Ask Not for Whom the Die Rolls…

Mice getting ready to attack a sleeping cat

Ask Not for Whom the Die Rolls…

When the gamemaster sits across from the players and starts a game, s/he becomes, simultaneously, cooperative storyteller, impartial judge, and ruthless opponent. The GM must tell an entertaining story, make fair decisions about the characters’ actions, and present the characters with challenge and danger. These three duties often conflict, and never more so than when a character’s life hangs in the balance.

A good GM doesn’t like to kill off characters but realizes that the threat of death is one of the primary things that makes players’ hearts pound and keeps the game exciting and challenging. If that threat is removed, the game often becomes less interesting, the victories less valuable. But how can a GM strike a balance between making the dungeon a cakewalk and making it a deathtrap?

Setting the Stage: What the GM Can Control

When a GM plans a game, s/he should always carefully study the NPCs’ abilities, weapons, and other resources. Nothing should be included in the dungeon if the GM isn’t willing to accept the potential results of its inclusion. It’s not wrong to keep the threat of instant death in the adventure, but it is wrong to keep it in the adventure without weighing its potential effect on the game. As a general rule of thumb, the bad guys should not be able to kill the characters any faster than the characters can kill the bad guys—especially when there are more bad guys than there are characters (and isn’t that always the case?).

Moreover, traps, weapons, or abilities that will cause instant death or some other permanently debilitating effect should be foreshadowed. The characters should be able to learn about the danger by doing preliminary research before entering the combat zone or might see the deadly ability used in combat against the villain’s unruly minion. Give the characters a glimpse of what horrible fate lies in store for them if they fail—it will build suspense and make the players sweat a little. Once fair warning has been given, however, don’t hesitate to use the ability against the characters. After all, they were warned—it’s up to them to decide whether to face the threat or run away!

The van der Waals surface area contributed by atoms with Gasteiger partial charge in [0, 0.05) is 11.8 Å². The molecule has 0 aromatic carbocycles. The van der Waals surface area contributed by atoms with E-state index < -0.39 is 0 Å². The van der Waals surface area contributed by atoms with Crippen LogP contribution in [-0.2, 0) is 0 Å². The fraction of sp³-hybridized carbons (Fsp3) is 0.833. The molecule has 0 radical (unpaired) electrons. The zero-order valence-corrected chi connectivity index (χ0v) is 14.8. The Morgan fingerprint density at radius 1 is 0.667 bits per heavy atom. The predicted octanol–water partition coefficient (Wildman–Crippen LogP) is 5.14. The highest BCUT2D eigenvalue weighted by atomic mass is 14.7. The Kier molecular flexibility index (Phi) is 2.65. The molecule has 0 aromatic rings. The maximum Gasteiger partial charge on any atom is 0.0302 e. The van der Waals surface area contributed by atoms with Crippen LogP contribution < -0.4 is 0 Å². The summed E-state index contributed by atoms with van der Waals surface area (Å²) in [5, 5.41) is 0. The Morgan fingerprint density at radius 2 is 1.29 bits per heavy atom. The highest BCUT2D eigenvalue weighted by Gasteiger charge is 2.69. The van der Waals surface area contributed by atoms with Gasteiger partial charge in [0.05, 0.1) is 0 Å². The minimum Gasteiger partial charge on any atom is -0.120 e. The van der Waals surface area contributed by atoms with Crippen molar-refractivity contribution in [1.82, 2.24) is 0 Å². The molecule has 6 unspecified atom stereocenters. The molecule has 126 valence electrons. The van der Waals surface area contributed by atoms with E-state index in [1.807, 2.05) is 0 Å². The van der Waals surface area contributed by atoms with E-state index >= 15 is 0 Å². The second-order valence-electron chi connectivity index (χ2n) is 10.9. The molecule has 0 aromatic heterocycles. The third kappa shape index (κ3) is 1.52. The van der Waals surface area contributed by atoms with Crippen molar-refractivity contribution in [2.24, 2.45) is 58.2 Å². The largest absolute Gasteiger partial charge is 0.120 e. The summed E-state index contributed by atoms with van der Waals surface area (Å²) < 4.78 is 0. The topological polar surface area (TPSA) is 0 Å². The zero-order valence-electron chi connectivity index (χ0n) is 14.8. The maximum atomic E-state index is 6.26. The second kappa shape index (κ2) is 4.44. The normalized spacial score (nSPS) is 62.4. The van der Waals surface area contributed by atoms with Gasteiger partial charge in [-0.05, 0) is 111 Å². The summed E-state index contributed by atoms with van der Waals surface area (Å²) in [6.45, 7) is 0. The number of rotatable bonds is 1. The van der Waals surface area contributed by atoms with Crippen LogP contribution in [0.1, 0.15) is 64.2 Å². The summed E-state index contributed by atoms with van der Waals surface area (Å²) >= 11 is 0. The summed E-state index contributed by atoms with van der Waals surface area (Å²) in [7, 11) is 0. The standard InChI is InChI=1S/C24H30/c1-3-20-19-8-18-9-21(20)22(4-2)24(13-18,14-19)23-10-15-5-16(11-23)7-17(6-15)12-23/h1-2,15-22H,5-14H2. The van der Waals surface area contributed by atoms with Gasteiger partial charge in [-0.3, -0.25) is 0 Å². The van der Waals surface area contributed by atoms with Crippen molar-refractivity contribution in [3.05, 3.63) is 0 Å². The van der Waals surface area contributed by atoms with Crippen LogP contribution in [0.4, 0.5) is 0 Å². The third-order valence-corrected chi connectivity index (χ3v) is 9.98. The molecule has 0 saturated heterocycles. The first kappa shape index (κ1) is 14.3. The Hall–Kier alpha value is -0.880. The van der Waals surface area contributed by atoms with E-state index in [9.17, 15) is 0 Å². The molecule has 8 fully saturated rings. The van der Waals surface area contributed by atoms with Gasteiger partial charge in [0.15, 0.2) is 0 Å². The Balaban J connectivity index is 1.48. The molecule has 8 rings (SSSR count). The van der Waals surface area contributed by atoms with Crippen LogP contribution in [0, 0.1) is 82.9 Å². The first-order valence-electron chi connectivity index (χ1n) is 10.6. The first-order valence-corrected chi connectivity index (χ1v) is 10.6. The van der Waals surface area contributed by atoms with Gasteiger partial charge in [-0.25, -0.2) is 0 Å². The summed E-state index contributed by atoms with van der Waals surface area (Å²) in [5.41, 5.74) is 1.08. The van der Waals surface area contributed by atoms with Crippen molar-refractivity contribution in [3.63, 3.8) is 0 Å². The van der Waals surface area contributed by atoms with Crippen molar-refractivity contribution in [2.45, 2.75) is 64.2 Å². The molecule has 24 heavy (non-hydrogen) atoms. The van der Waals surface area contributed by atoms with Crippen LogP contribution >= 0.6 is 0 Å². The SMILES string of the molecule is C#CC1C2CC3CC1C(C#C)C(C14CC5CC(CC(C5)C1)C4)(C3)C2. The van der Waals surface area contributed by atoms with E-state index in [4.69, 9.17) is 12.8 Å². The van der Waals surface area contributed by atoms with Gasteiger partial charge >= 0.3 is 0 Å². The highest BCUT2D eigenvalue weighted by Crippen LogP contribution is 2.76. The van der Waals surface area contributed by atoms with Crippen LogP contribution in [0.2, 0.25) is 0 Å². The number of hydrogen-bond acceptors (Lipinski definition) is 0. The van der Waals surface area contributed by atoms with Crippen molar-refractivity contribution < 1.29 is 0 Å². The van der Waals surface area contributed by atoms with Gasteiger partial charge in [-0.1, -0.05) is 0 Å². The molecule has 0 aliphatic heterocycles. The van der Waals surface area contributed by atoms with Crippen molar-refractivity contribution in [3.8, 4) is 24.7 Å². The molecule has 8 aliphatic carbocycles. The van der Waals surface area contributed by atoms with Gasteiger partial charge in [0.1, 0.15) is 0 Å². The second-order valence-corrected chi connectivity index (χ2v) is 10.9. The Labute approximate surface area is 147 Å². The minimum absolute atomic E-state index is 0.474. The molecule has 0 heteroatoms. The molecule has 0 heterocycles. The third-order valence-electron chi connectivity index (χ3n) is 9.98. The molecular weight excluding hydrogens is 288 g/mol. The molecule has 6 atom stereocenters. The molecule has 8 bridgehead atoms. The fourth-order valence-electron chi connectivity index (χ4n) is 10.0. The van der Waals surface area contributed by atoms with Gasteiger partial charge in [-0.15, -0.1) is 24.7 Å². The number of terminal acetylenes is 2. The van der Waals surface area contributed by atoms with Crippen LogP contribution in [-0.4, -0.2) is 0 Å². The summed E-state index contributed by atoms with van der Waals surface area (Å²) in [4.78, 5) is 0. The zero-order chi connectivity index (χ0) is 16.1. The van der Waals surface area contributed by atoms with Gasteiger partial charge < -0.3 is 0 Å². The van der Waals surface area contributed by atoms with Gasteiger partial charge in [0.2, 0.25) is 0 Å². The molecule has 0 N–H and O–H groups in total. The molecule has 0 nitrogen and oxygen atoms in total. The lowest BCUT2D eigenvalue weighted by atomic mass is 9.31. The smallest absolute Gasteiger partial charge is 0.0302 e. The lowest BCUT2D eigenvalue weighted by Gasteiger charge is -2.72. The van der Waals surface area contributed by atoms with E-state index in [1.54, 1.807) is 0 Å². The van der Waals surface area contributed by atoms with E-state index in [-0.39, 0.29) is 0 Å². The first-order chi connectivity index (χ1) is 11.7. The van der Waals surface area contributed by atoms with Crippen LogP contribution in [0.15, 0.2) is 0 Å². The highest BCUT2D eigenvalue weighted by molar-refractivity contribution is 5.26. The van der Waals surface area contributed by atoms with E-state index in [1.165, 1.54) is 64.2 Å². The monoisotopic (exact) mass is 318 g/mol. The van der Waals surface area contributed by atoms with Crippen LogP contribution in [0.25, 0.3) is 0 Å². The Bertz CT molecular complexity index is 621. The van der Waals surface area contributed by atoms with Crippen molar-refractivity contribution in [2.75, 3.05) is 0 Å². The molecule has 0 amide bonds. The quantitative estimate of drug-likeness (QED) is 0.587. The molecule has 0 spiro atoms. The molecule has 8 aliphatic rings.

Although it’s best to plan for most contingencies before running the adventure, sometimes the GM needs to make adjustments on the fly to keep the adventure interesting. After all, only the GM knows the layout of the combat site, the number of opponents in an area, and those opponents’ toughness and resources. Is a combat going too easily for the characters? Bring in a few more villains. Is a combat going too hard for them? Avoid bringing in the reserves. Most GMs have, at one point or another, fudged an adventure or a villain to present a greater challenge to characters who are getting off too easily; less common but equally as important is to alter an adventure or a villain to keep from killing the characters off, if one or more have fallen and the party as a whole is at risk of being obliterated. The goal is to make adventures challenging but fun.

Rolling the Dice: What the GM Can’t Control

In many roleplaying games, a character’s fate hangs on the roll of the dice—does the monster hit? Does the character make a saving throw? Does the spell cause too much damage? Although GMs can’t control their players’ rolls, they can choose to roll their own dice in a way that will either maintain or mediate the element of chance. The most important thing is that the DM choose a die-rolling style and remain consistent throughout the game.